Hope and change in Harry Potter
by Ari Armstrong
With Harry Potter and the Half-Blood Prince breaking movie records, now is a great time to review the political themes of the series.
In the fifth book, Order of the Phoenix, the students of Hogwarts rebel against the Ministry of Magic’s unjust exertion of power over the school.
In the final book, Deathly Hallows, the Ministry falls under the control of the evil Lord Voldemort. The fallen government censors the press, brutalizes wizards and Muggles (non-magical people) alike, and persecutes wizards born to the “wrong” parents through the Muggle-Born Registration Commission, echoing the vicious evils of the Nazi era. The Potter series thus features strong anti-totalitarian themes.
Between those two books rests Half-Blood Prince, which tones down the politics in favor of romance and backstory. Yet politics flows in the undercurrents.
In one important scene in the book (that unfortunately didn’t make it into the film), the Minister of Magic visits Harry and tries to get him to feign support for the Ministry in order to comfort people.
The Minister says, “It’s all perception, isn’t it? It’s what people believe that’s important.” He continues, “You are a symbol of hope for many, Harry. The idea that there is somebody out there who might be able… to destroy [Voldemort]… gives people a lift.” The Minister urges Harry to “stand alongside the Ministry, and give everyone a boost.”
The Minister asks Harry to pop “in and out of the Ministry” to “give the right impression.” He offers Harry a payoff in the form of help getting a job. The Minister says, “It’s all about giving people hope, the feeling that exciting things are happening.”
Harry realizes that misguided “hope” isn’t worth much. He retorts, “I don’t like some of the things the Ministry’s doing. Locking up Stan Shunpike [who is known to be innocent], for instance… You’re making Stan a scapegoat, just like you want to make me a mascot.”
The Minister condescends, “These are dangerous times, and certain measures need to be taken. You are sixteen years old…” In other words, shut up and do what you’re told.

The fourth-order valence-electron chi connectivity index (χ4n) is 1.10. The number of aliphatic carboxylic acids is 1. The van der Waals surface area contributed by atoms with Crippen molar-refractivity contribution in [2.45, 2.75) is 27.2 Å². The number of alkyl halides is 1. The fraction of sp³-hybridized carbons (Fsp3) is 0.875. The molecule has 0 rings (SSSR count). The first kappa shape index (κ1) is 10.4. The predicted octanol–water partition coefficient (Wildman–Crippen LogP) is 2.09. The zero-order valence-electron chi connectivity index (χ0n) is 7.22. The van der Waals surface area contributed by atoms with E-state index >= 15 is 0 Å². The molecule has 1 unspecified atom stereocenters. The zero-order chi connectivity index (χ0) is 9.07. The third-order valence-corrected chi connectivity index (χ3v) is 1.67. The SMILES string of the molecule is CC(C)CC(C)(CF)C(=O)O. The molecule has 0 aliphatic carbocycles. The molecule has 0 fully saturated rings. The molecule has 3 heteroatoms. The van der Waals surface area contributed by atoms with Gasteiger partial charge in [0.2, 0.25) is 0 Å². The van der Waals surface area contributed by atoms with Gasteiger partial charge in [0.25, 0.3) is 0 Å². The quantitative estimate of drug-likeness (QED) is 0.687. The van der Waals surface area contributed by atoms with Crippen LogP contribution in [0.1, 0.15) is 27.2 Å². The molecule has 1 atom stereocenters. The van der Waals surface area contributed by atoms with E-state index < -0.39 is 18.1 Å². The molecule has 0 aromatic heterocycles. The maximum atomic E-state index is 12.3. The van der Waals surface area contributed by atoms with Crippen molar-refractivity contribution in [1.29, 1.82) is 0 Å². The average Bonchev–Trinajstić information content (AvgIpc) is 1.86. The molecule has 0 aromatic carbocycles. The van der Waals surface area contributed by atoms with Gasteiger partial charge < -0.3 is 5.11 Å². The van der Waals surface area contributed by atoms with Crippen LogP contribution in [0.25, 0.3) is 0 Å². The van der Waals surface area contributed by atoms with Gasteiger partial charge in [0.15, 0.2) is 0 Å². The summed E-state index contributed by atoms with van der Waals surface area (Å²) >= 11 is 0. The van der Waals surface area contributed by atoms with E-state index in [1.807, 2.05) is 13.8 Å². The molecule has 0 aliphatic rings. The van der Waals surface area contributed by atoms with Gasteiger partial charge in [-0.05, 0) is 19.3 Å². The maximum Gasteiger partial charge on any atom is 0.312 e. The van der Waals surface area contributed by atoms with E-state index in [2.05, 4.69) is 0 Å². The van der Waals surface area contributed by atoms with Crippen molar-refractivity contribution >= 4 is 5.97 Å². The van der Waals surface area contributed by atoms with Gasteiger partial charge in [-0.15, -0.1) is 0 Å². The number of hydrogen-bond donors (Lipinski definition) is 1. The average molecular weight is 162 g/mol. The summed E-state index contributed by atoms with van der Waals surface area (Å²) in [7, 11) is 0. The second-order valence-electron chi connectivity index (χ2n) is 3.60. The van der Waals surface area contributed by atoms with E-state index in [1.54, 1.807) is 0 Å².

Half-Blood Prince was published in 2005. Four years later, I certainly have the feeling that exciting things are happening here in America. In the name of hope we are offered astronomically expensive new programs that forcibly transfer more wealth from some citizens to others and expand political control over our lives.
These are dangerous times, at least for economic prosperity, and “certain measures need to be taken.” What measures? Not even those voting on the bills quite know. It’s about perception, giving people a lift, not long-term consequences. At least the rivers of political payola are flowing.
I don’t want to pretend that J. K. Rowling, author of the novels, would agree with any of my particular political views. Still, the Minister’s words remind me of a lot of what I’m hearing from American politicians these days.
When Rahm Emanuel, President Obama’s Chief of Staff, said politicians should “never let a serious crisis go to waste,” what is that besides putting the politics of perception above the truth?
Vice President Joe Biden said, “We’re going to go bankrupt as a nation. Now when I say that people look at me and say, ‘What are you talking about, Joe? You’re telling me we got to go spend money to keep from going bankrupt?’ The answer is yes, I’m telling you.”
The claim that the way to avoid bankruptcy is to rack up insane deficits insults the intelligence of every American family that has ever made a budget. Ah, but “certain measures need to be taken.” And we are as children, awaiting the guidance of our political guardians.
I don’t like some of the things our government is doing. All the hope in the world cannot compensate for misguided and unjust policies.
Ari Armstrong, a guest writer for the Independence Institute, is the author of Values of Harry Potter and the publisher of FreeColorado.com.